It’s that time of year to review the predictions I made in this space one year ago for 2020. As usual, some I nailed while others missed the mark entirely. Next week’s column will look ahead to 2021.
•ON THE MARK
•The Maryland General Assembly did approve tougher enhancements to the special event zone for Ocean City. It’s a matter of perspective, but I would opine the stricter measures were a success with the pop-up vehicle gathering at the end of September.
•Sunfest was bumped back into the calendar year because of a date conflict with the pop-up vehicle rally. The annual fall event was ultimately canceled due to the pandemic, however.
•Gee Williams was challenged in a re-election bid for Berlin mayor by Zack Tyndall as I predicted. However, there were also three other challengers in the race, which was won handily by Tyndall.
•Ocean City Mayor Rick Meehan did announce plans to seek re-election, but he did not proclaim it would be his final term as I thought he might.
•Ocean City Councilman Matt James did, in fact, not challenge Meehan for the mayor’s seat after consideration.
•Gov. Larry Hogan advanced plans in Maryland to phase out human collectors in favor of an expanded E-ZPass system.
•The proposed Fenwick Island State Park deal with wind farm developer Ørstead did not materialize as expected.
•Despite a public hearing behind held over the changes in height of the wind turbines associated with the offshore wind farm, the Maryland Public Service Commission in the end allowed the project to advance. I was right on that front, but I didn’t presume the PSC would order the wind farm developers to enhance communication efforts with the Town of Ocean City.
•A federal judge did side with the Town of Ocean City on topless issue, ruling the resort was within its constitutional right to not allow females on the beach without a bathing suit top.
•I was right Maryland Comptroller Peter Franchot did make his 2022 gubernatorial bid official. I was premature and likely wrong about him announcing Salisbury Mayor Jake Day as his running mate.
•It’s accurate to say my prediction was right the year would end with no traction on a north-end sports complex aimed at branding Ocean City as a youth sports destination. There has been a lot of talk about it, but nothing beyond political candidates’ chatter.
•Plans for two 7-Eleven stores within a few miles of each other on Route 50 appear to be on track. The one near the Ocean Landings Shopping Center is much father along, expecting to open in the first half of next year.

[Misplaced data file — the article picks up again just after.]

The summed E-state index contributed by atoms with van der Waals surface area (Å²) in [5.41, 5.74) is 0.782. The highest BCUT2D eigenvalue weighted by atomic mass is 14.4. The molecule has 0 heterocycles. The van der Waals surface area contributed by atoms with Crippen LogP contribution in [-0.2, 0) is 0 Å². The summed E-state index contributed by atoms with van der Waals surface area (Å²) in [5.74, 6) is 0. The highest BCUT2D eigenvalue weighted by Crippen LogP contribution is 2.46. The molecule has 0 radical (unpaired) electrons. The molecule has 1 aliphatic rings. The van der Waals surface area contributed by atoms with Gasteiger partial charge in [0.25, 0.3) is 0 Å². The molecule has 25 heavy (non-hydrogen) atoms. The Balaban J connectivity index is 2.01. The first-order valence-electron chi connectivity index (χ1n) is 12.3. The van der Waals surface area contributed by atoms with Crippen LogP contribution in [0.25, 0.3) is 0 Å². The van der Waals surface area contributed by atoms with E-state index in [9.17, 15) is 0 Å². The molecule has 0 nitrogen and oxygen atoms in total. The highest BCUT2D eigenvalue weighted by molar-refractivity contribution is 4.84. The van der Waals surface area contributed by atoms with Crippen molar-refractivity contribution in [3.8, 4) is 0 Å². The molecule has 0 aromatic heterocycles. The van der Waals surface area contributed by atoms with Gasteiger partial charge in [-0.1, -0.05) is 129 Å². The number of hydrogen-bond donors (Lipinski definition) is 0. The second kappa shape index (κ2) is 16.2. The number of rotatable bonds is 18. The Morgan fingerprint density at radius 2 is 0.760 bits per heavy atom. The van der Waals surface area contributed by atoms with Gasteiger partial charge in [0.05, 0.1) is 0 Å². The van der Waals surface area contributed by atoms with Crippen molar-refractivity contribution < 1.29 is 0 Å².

•For only the second time in 16 years, I correctly predicted the Super Bowl winner and the competing team. The Chiefs did beat the 49ers last February.
WHAT WAS I THINKING?
•Plans for a new Lidl grocery store west of the McDonalds on Route 50 never came to fruition.
•Berlin’s elected officials did not authorize a property tax increase for the second straight year. The pandemic’s severe economic consequences were cited as the reason to abandon a planned three-cent tax rate increase.
•A proposal to build a major waterfront hotel in West Ocean City never did rankle surrounding property owners as I surmised. In fact, there was never talk about such an effort in 2020.
•The WreckTangle obstacle course did not return in the summer of 2020. It was not a COVID thing.
•It was not the Maryland legislature who approved sports betting. Maryland’s voters authorized sports betting to advance and legislators will hash out next year how that looks in the state.
•I was way off with my timeline on when Berlin would reopen Heron Park. I thought it would be October, but it was February when the public had access to the walking trail.
•Though it was discussed before the pandemic hit, Berlin did not pass an ordinance banning short-term rentals in some areas of town.
•Due to ongoing legal challenges, year-round residents in White Horse Park were permitted to stay in the park, but a judge did not rule to that effect.
•A beach concert festival did not occur in June on the beach, but the cause was the pandemic not necessarily the internal struggles among organizers.
•Though it did open in September, there was little fanfare about Showell Elementary School’s opening because of the virus. In fact, there was a media tour of the new school, but some high-ranking school system officials didn’t even attend.
•The existing wooden Boardwalk was not removed and replaced with new planks as planned during the fall months.
•It was not inclement weather that hurt the National Folk Festival in Salisbury in September. The event was postponed in April due to the health crisis with Salisbury able to host the event next year instead of it moving on.
•There has not been any hint that a Sheetz convenience store is coming to the area. It was just a guess since convenience store operators like Royal Farms, 7-Eleven and Wawa seem to be fond of the region.